When Amazon Web Services (AWS), Amazon’s cloud division, announced its third quarter results for 2020 a few weeks ago, it disclosed a 37 percent year-on-year increase in revenues. That revenue growth appears to have catalyzed hiring, and Amazon has a very particular target in mind when it comes to poaching top talent.
AWS currently has over 360 vacancies in New York City, mostly for solutions architects, but also for roles such as software developers and account managers (including two roles for account managers in financial services). Recent history suggests that at least some of these roles will be filled by people moving from leading investment banks.
AWS likes to hire from Goldman Sachs. One of its most recent Goldman hires is Roger Li, a former Goldman VP and member of the machine learning team in Jersey City. Li joined AWS this month as an applied scientist in NYC, and he will be in good company: In June, AWS also poached Jeff Savio, a VP in Goldman’s asset management business, to manage accounts with fintech start-ups.
In July, Amazon also poached Ishan Guru, a software engineer working on Goldman’s alternative capital markets systems. In April, it took Ranjeet Dayama, a former vice president of data engineering at Marcus, Goldman’s consumer bank. And in March, it extracted John Butler, a Goldman technology fellow, and the man who’d been building Goldman’s strategically important transaction banking business from the ground up.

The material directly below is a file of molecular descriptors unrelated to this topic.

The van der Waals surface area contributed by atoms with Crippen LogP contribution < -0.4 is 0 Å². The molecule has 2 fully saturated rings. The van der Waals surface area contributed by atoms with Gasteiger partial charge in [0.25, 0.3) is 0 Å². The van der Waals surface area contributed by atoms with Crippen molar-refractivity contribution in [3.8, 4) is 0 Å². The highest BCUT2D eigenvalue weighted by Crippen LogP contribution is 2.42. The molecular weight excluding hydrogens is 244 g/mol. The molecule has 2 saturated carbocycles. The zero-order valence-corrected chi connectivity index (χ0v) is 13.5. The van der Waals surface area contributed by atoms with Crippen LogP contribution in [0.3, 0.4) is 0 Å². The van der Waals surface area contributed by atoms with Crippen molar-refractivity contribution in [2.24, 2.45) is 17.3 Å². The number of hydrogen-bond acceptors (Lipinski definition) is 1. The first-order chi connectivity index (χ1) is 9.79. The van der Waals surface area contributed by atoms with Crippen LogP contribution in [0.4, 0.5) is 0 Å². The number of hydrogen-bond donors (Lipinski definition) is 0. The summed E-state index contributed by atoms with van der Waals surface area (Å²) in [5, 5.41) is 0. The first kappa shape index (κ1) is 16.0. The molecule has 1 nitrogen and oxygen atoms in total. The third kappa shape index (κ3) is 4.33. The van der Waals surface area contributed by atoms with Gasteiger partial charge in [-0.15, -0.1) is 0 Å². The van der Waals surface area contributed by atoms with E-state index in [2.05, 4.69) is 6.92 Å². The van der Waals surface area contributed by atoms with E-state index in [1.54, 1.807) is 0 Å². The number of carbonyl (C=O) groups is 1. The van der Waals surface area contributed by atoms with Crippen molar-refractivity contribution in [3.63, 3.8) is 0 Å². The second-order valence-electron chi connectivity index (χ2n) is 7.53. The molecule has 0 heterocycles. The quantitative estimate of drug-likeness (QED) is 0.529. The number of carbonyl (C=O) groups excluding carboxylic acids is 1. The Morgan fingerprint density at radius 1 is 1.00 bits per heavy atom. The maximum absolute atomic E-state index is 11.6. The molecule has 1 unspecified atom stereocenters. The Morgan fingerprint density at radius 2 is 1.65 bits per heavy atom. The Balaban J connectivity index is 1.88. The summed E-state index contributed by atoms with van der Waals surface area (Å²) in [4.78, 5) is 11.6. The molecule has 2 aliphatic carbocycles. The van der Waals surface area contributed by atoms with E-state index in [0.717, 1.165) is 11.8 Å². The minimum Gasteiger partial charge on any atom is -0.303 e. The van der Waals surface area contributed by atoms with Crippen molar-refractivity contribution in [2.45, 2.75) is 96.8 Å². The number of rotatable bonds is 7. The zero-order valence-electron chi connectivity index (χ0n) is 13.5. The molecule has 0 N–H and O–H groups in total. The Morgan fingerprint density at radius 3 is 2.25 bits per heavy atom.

The exits underscore the threat posed to banks by the big technology firms, which coincidentally want the precisely the same driven, data-centric, top tier talent. It’s not just Goldman’s technology professionals that AWS has been going after… and nor is it just technologists. It’s quants, too. In May, AWS poached Rich Rabinovich, a former Morgan Stanley managing director (MD) and the bank’s ex-head of front-to-back lending technology, who’d been poached only two years previously from Citi to build a new system for the bank.
AWS has also been known to hire quant traders and XVA specialists. Last year, it tapped Santosh Jha, a quant analyst at Bank of America, to work on its deep learning product.
Working for AWS can be more lucrative than working for a bank. Levels.fyi, which crowdsources compensation data, puts total compensation for Amazon software engineers at the SDE II (L5) and SDE III (L6) levels at between $222,0000 and $304,000. By comparison, it can be hard to make more than $250,000 in a banking tech job, even with years of experience.
It’s not just AWS that’s sniffing around technology professionals in New York City: There’s also Facebook. Google has 184 jobs in New York City, including several for sales engineers to work with banks that want to modernize their infrastructure with Google Cloud and machine learning functionality. Irrespective of the pandemic, banks need to up their game: their best people are in demand elsewhere, and Amazon is on the hunt.
A modified version of this article appeared in eFinancialCareers.